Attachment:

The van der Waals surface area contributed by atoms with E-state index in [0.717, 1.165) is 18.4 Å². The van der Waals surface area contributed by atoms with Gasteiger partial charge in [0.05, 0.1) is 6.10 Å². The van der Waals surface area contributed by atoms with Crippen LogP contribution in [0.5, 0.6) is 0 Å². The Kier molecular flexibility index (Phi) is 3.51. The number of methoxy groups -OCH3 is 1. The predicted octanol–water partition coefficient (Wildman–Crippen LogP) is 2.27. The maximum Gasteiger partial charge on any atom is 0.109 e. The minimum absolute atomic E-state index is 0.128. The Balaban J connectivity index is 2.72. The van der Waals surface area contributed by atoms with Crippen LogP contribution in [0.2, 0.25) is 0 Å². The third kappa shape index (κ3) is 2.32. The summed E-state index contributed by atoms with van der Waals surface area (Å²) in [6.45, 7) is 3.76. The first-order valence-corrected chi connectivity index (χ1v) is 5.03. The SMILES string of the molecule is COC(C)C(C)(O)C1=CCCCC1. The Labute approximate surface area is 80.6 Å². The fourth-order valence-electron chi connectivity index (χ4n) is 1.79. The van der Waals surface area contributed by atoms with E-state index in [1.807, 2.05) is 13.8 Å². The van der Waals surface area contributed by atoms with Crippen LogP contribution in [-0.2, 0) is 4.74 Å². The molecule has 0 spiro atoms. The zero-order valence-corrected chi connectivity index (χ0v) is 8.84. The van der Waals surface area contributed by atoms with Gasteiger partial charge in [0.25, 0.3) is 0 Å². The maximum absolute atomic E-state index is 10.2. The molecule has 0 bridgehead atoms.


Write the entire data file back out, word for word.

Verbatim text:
The van der Waals surface area contributed by atoms with E-state index in [0.717, 1.165) is 18.4 Å². The van der Waals surface area contributed by atoms with Gasteiger partial charge in [0.05, 0.1) is 6.10 Å². The van der Waals surface area contributed by atoms with Crippen LogP contribution in [0.5, 0.6) is 0 Å². The Kier molecular flexibility index (Phi) is 3.51. The number of methoxy groups -OCH3 is 1. The predicted octanol–water partition coefficient (Wildman–Crippen LogP) is 2.27. The maximum Gasteiger partial charge on any atom is 0.109 e. The minimum absolute atomic E-state index is 0.128. The Balaban J connectivity index is 2.72. The van der Waals surface area contributed by atoms with Crippen LogP contribution in [0.2, 0.25) is 0 Å². The third kappa shape index (κ3) is 2.32. The summed E-state index contributed by atoms with van der Waals surface area (Å²) in [6.45, 7) is 3.76. The first-order valence-corrected chi connectivity index (χ1v) is 5.03. The SMILES string of the molecule is COC(C)C(C)(O)C1=CCCCC1. The Labute approximate surface area is 80.6 Å². The fourth-order valence-electron chi connectivity index (χ4n) is 1.79. The van der Waals surface area contributed by atoms with E-state index in [1.807, 2.05) is 13.8 Å². The van der Waals surface area contributed by atoms with Crippen LogP contribution in [-0.2, 0) is 4.74 Å². The molecule has 0 spiro atoms. The zero-order valence-corrected chi connectivity index (χ0v) is 8.84. The van der Waals surface area contributed by atoms with Gasteiger partial charge in [0.25, 0.3) is 0 Å². The maximum absolute atomic E-state index is 10.2. The molecule has 0 bridgehead atoms.